- The Washington Times - Wednesday, November 29, 2000

U.S. officials, having washed their hands of this week's Haitian election, say they recognize their policies in the impoverished Caribbean nation have failed and they are casting about for a new direction.

"The story of Haiti is we tried and we failed," said one U.S. official, who spoke yesterday on the condition he not be identified.

"The problem with Haiti is they want us to fix it, and that's not the way you get things fixed."

A State Department official, who also asked to remain anonymous, said: "People are taking a hard look at our Haiti policy and what comes next."

Haiti was hailed as a triumph for Clinton administration policy after U.S. troops landed there in 1994 to oust a military dictatorship and restore the rule of the elected president, Jean-Bertrand Aristide.

But relations have deteriorated so much that the United States did not even send observers for Sunday's election, in which Mr. Aristide is expected to have won a new term in the face of a low turnout and an opposition boycott.

The latest voting follows elections to the Haitian senate in May that the United States says failed to meet standards of fairness.

Congress told the administration not to channel any foreign aid through the Haitian government until the State Department could certify that the outcome of those elections had been free and fair.

Mr. Aristide's Lavalas party won 16 of the 17 seats then, but about half the winners were short of the votes needed to avoid runoff elections, according to international election observers. Nevertheless, the Aristide-dominated election commission certified them as winners.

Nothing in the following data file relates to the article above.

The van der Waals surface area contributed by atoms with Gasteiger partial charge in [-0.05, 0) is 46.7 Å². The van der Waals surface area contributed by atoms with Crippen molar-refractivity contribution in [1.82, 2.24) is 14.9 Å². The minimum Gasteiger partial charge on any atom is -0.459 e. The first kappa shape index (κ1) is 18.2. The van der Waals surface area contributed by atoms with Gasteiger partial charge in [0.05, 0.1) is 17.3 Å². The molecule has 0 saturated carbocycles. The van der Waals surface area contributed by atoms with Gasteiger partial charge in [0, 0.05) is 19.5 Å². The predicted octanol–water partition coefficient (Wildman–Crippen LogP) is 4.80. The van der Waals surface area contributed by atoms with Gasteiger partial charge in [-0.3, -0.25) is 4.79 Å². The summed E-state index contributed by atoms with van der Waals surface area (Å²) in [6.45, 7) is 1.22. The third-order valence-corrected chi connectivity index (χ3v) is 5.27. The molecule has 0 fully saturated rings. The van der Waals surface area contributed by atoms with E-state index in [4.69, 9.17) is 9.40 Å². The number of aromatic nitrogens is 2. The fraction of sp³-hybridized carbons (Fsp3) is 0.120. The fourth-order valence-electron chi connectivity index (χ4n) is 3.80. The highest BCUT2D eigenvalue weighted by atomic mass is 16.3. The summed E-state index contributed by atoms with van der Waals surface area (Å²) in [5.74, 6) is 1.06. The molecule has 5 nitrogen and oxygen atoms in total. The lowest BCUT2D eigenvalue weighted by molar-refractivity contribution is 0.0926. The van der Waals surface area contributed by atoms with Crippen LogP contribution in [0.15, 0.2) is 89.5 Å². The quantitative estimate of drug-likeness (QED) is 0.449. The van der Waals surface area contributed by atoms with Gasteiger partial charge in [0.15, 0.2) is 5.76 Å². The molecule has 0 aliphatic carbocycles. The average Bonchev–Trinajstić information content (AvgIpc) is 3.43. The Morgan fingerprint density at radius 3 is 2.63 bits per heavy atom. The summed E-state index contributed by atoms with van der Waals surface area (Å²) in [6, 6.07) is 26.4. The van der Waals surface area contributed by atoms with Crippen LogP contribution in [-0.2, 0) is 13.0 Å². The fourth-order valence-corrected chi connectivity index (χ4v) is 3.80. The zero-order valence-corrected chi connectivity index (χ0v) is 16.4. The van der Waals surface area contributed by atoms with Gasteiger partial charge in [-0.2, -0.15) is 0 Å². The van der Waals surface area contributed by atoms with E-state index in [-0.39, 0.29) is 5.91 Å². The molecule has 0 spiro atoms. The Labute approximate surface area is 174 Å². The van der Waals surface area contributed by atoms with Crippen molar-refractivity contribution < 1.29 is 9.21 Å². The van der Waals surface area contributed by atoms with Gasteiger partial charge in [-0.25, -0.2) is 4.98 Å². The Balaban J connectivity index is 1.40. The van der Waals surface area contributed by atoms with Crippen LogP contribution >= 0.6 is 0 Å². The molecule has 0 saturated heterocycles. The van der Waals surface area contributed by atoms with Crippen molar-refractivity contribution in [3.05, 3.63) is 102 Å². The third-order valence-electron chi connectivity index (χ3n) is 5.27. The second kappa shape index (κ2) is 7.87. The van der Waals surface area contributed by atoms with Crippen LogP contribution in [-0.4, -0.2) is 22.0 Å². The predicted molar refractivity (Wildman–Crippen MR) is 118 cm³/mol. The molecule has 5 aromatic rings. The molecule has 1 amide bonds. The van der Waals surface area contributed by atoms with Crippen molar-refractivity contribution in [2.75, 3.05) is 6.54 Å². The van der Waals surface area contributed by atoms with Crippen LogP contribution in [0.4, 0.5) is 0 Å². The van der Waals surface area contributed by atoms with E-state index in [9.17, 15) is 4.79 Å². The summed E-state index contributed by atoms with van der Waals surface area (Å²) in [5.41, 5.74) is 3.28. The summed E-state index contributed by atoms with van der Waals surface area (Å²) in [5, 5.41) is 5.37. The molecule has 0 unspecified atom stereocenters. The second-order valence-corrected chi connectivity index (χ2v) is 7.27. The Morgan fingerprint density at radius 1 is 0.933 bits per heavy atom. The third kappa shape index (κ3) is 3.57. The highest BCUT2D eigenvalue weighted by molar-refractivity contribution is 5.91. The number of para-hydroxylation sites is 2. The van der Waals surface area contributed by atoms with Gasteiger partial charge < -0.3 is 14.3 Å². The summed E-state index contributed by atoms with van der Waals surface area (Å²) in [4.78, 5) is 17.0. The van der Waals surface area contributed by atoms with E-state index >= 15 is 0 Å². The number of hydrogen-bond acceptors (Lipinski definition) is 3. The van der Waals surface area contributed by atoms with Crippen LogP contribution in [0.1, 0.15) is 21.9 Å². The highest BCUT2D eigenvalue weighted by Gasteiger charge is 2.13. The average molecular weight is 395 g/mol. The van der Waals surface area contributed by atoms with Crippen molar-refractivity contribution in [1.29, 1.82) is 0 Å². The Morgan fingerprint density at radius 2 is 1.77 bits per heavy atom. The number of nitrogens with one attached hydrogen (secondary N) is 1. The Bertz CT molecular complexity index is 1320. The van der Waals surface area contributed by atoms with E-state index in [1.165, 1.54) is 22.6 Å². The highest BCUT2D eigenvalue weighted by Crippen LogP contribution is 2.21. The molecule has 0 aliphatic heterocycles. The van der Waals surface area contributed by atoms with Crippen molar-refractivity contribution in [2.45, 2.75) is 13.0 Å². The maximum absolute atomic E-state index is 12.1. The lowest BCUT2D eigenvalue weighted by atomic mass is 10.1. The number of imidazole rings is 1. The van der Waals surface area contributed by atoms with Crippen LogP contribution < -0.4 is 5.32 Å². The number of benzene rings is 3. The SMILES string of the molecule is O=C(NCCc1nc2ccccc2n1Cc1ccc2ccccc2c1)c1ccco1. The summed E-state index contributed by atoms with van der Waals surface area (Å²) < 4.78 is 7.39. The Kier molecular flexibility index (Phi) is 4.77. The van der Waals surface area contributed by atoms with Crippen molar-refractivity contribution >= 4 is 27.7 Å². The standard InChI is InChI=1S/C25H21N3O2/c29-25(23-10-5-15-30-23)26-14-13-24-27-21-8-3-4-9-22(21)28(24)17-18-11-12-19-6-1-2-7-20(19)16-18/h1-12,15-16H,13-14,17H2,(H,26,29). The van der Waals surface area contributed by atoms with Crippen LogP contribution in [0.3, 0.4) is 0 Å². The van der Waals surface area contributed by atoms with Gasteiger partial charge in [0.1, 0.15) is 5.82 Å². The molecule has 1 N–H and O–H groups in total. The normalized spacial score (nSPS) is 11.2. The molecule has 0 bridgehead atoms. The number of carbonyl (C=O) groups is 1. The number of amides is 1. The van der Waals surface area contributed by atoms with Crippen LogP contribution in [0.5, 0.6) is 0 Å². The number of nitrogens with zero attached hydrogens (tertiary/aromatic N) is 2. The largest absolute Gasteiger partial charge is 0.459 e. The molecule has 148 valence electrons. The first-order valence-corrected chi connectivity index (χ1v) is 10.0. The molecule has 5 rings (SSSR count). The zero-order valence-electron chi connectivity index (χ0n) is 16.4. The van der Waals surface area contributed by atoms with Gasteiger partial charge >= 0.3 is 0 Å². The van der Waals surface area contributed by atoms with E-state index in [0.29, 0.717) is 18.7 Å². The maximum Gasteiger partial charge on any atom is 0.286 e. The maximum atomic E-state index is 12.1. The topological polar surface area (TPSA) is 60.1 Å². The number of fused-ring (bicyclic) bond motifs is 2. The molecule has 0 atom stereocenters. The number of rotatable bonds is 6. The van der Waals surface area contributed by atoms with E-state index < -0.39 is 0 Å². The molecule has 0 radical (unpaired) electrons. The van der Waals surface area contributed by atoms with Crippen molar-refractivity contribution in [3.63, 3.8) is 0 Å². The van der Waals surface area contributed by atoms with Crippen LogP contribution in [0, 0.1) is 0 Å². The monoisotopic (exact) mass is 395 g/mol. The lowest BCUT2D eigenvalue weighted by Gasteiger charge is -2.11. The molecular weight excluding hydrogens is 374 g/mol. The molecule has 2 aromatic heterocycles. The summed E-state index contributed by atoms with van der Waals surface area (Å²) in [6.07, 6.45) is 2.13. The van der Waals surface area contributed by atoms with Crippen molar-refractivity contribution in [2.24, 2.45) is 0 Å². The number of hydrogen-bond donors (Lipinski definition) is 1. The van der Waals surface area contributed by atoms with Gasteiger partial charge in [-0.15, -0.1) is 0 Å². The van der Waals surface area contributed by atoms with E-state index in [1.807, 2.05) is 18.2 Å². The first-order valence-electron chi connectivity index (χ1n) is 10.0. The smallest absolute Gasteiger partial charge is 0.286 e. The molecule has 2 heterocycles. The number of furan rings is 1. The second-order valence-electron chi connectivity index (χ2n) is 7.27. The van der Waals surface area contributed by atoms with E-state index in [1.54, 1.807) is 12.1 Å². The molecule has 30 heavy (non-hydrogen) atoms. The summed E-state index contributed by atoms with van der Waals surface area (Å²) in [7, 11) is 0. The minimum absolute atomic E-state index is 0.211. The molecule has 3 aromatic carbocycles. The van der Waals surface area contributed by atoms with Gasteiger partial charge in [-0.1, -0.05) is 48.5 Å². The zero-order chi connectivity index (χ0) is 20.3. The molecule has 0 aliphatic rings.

Ten more senate seats were up for grabs Sunday, and when results are tallied later this week it is expected that Mr. Aristide's party will be declared winners. Opposition leaders who boycotted the polls say the balloting was unfair and that few people voted.

State Department spokesman Richard Boucher said yesterday that U.S. foreign aid would continue to flow through private relief agencies not through the Haitian government until the election process meets the standards set by the U.S. Congress.

"We believe in democracy in this hemisphere, as do many others in this hemisphere, and we're willing to work on it," Mr. Boucher said at a briefing yesterday.

"But the flaws that are there [in Haiti] need to be remedied by the local authorities.

"And there are a lot of indications including low voter turnout, the violence that was in the pre-election period that show that they need reconciliation within Haitian society."

The U.S. official who spoke on condition of anonymity said Haiti was effectively a prisoner of its own history of underdevelopment and dictatorship.

"Nobody has anything good to say about improving conditions in Haiti," he said. "Haiti is considered a failure. It's not that our aid programs didn't work. There's a sort of psychology at work that we were never able to crack.

"We poured a lot of money into it and never were able to turn it around. [President] Clinton tried to help. [House International Relations Committee Chairman Benjamin A.] Gilman fought us every step of the way. But that's not why they failed.

"There's no group of people willing to take charge and work with the problems."

Mr. Boucher also expressed exasperation.

"There is always a limit. You can't impose democracy… .

"People on the ground in the country have to make the choice, have to make the decisions and have to take the steps necessary to make democracy grow," he said.

The Agency for International Development (AID) is sending $85 million in humanitarian aid via private agencies to Haiti in the current year, said an AID official. The money supplies hundreds of thousands of people their only meal of the day.

Mr. Boucher said U.S. aid programs aim to increase incomes for the poor, slow environmental degradation, improve economic and education performance and support the provision of health and family planning services, including HIV/AIDS and tuberculosis programs.

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